Here, we have used chromatin immunoprecipitation followed

    Received 29 June 2012 Returned for modification 21 August 2012 Accepted 24 October 2012

    Published ahead of print 29 October 2012

    Address correspondence to Andrew D. Sharrocks, [email protected]

    Supplemental material for this article may be found at http://dx.doi.org/10.1128 /MCB.00881-12.

    Copyright © 2013, American Society for Microbiology. All Rights Reserved.

    doi:10.1128/MCB.00881-12

    The authors have paid a fee to allow immediate free access to this article.

    January 2013 Volume 33 Number 2 Molecular and Cellular Biology p. 227–236 mcb.asm.org 227

    on June 29, 2017 by guest http://m

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    http://dx.doi.org/10.1128/MCB.00881-12 http://dx.doi.org/10.1128/MCB.00881-12 http://dx.doi.org/10.1128/MCB.00881-12 http://mcb.asm.org http://mcb.asm.org/

  • by sequencing (ChIP-seq) to interrogate the chromatin binding profile of FOXM1 in a genome-wide manner. In keeping with its known role in cell cycle control, FOXM1 is generally bound to the regulatory regions of genes which encode proteins involved in mitotic regulation. However, surprisingly, FOXM1 binding is not associated with forkhead DNA binding motifs but instead coin- cides with CHR elements. Rather than binding to the CHR di- rectly, FOXM1 interacts with the MMB complex and is recruited to chromatin via interactions with this complex. Thus, FOXM1 has an atypical mode of chromatin association which distin- guishes it from other family members and allows it to have a spe- cific role in cell cycle control.

    MATERIALS AND METHODS Plasmid constructs. The human CCNB1 promoter reporter plasmids pAS3017 (pGL4.10-hCCNB1 WT) and pAS3019 (pGL4.10-hCCNB1 CHR mutant) were derived from hB1-Luci constructs that have been described earlier (13). pRL-CMV-vector (Promega), pAS188 (pCMV5 empty vector), and pAS1175 (pCMV5-FOXM1b) are used in luciferase assays. pAS1175 (encoding FOXM1b with Flag and hexahistidine C-ter- minal tags) was constructed by a two-step procedure, first by cloning a HindIII/XhoI-cut PCR product (primers ADS1177/ADS1178 on tem- plate IMAGE clone 3834244) into pAS728 to create pAS1171, followed by cloning a HindIII/XbaI fragment from pAS1171 into the same sites in pCMV5. The plasmids pAS3048 (p3�Flag-FOXM1b-WT) (a gift from Suyun Huang) and pAS3069 [p3�Flag-FOXM1b(�1-116)] were used in ChIP assays. The plasmids used in glutathione S-transferase (GST) pulldown experiments were pAS3059 [GST-FOXM1b(1-367)], pAS3060 [GST-FOXM1b(117-367)], pAS3061 [GST-FOXM1b(235-367], pAS3062 [GST-FOXM1b(235-490)], pAS3068 [GST-FOXM1b(451-748)], pAS3066 [GST-FOXM1b(1-130)], and pAS3067 [GST-FOXM1b(1-235)], which were generated by ligating EcoRI/XhoI-cut PCR products generated with the oligonucleotide pairs ADS2908/2911, ADS2909/2911, ADS2910/2911, ADS2910/2912, ADS2932/2913, ADS2908/2918, and ADS2908/2919, re- spectively, into pGEX-6p1 vector (GE Healthcare).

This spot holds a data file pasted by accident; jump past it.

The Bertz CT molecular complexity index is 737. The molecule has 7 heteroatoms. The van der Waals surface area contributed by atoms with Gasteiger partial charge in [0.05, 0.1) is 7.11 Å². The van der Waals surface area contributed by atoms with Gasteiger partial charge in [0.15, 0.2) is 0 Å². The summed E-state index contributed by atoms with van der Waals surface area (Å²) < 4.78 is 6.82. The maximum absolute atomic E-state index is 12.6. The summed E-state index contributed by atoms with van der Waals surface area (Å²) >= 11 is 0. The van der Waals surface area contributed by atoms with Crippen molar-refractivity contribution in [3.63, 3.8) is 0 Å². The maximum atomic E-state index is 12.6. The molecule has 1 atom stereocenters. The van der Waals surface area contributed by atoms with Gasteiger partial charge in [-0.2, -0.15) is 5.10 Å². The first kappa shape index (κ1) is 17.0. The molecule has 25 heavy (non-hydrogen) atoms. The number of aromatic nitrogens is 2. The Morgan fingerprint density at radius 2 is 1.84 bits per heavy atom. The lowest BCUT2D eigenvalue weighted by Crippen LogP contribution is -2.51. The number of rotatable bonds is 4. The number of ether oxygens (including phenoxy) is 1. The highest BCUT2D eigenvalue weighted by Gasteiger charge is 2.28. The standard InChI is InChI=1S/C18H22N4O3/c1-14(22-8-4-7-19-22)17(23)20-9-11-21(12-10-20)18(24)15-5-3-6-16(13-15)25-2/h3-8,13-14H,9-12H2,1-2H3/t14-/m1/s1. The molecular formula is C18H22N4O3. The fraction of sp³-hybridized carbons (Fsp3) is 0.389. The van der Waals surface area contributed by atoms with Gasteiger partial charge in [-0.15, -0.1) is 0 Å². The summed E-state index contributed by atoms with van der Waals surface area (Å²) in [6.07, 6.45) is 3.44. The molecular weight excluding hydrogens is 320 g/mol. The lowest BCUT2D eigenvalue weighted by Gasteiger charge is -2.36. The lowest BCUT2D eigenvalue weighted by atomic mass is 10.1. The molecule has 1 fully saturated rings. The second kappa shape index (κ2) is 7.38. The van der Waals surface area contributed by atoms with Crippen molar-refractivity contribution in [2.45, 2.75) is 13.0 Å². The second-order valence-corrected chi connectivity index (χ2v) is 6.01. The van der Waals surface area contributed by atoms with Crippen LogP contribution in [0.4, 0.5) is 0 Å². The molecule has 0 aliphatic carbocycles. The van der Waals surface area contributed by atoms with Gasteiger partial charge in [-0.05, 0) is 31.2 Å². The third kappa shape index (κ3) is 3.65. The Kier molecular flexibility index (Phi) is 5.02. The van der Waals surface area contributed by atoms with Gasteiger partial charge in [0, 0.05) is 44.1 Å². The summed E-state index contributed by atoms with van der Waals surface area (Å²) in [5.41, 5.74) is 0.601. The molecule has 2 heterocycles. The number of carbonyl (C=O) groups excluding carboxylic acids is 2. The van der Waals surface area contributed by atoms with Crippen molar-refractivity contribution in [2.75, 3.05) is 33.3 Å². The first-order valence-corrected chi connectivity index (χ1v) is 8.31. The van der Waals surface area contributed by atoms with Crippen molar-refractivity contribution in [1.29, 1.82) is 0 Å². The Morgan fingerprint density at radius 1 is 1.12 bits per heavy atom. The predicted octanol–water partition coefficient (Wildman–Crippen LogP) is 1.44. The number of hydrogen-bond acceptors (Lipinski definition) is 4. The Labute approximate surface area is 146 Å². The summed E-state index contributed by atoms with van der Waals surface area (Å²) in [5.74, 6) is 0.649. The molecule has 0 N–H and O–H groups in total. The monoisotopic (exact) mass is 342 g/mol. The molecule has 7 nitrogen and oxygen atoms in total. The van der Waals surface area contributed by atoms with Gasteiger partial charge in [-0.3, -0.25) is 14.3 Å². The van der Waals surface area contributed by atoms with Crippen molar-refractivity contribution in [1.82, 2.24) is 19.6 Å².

Tissue culture, transfection, reporter assay, and reverse transcrip- tion-PCR. U2OS, HEK293/293T, NIH 3T3, and HCT116 cells were main- tained in Dulbecco modified Eagle medium containing 10% fetal bovine serum. To block cells at G1/S, U2OS cells were cultured in medium con- taining 2 mM thymidine (Sigma; catalog no. T1895) for 16 h, followed by a release in fresh medium for 12 h and then in medium containing 2 mM thymidine for another 16 h.

    Lipofectamine RNAiMAX (Invitrogen) transfection reagent was used for small interfering RNA (siRNA) transfection; X-tremeGene HP DNA (Roche) and Polyfect (Qiagen) transfection reagent were used for plasmid transfections. At 24 to 48 h after transfection, the cells were harvested for further analyses. All siRNAs were ON-TARGETplus SMART pools from Dharmacon, and a final concentration of 20 nM was used, except for the siRNA against mouse FoxM1, which was described previously (6). Con- trol nontargeting siRNAs (Dharmacon) were used throughout. For the luciferase assays, 12-well plates were used, and for each well the cells were transfected with 200 ng of reporters containing the appropriate promot- ers, 10 ng of Renilla luciferase plasmid pGL4.70, and 790 ng of empty or FOXM1 expression plasmids. At 24 h after transfection, NIH 3T3 cells were synchronized in G2/M by serum deprivation for 60 h, followed by restimulation as described previously (10), and harvested for a luciferase assay using a dual-luciferase reporter assay system (Promega) according to the manufacturer’s instructions. Real-time reverse transcription-quan- titative PCR (RT-qPCR) was carried out as described previously (14). The primer-pairs used for RT-qPCR exp